Thursday, 18 October 2007
You could start with wool from the right type of sheep, (or the right flax),
Spin & dye using the correct methods, dyes & mordants, weave using
the right loom, weave, thread count and pattern, cut using the right snips
or shears. Make up using the right patterns, linings, stitches and thread,
right types of fastenings, braids, notions. Used all the research available.
But how authentic is it?
Let's presume for a second that you are copying an extant garment.
Has the colour faded? Who wore it? What for? Was it for every day wear or something special? Has it been adapted to change it's size or style since first being made?
All valid questions. I am sure that you'll agree.
And what do you call your copy?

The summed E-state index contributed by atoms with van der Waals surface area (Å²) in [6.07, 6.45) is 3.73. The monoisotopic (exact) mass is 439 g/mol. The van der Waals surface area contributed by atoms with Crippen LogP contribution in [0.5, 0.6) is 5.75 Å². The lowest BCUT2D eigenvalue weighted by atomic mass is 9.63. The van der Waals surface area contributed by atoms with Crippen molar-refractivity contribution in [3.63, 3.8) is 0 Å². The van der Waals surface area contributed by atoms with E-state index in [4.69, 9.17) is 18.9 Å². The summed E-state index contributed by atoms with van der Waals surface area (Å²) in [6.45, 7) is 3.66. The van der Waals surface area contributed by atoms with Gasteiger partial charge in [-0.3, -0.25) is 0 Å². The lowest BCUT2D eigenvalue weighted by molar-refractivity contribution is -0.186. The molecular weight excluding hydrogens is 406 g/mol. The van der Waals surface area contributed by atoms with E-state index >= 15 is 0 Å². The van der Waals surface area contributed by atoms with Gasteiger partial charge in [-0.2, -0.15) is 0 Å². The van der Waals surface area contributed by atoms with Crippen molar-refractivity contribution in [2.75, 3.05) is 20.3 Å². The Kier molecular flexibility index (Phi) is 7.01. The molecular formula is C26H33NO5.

Facsimile, reproduction, replica or reconstruction? The picture on the left, (Based on the Wedding dress of Elizabeth Bowes Lyon) has only 17,000 pearls & glass beads instead of the originals 24,000+ , so we don't call it a copy. We say 'Based on'.
And if the size being made is different from the original, it's not
really a copy anymore - is it?
Most people ordering garments from a tailor are not going to go the
'authentic as possible' route, unless it's for Museum or educational study.
It really is an expensive way to go.But when does compromise go too far? The answer really, is in your court.We will make what you ask for, but fancy dress and 'McHalfords' Tartan car rugs worn by 18th C ' highlanders' is somewhere we won't go.
It's a good idea to do a little research yourself - and be careful of popular
As a friend of ours says,
There is more evidence of pirates with cross bows,
than pirates in 'Bucket top' boots!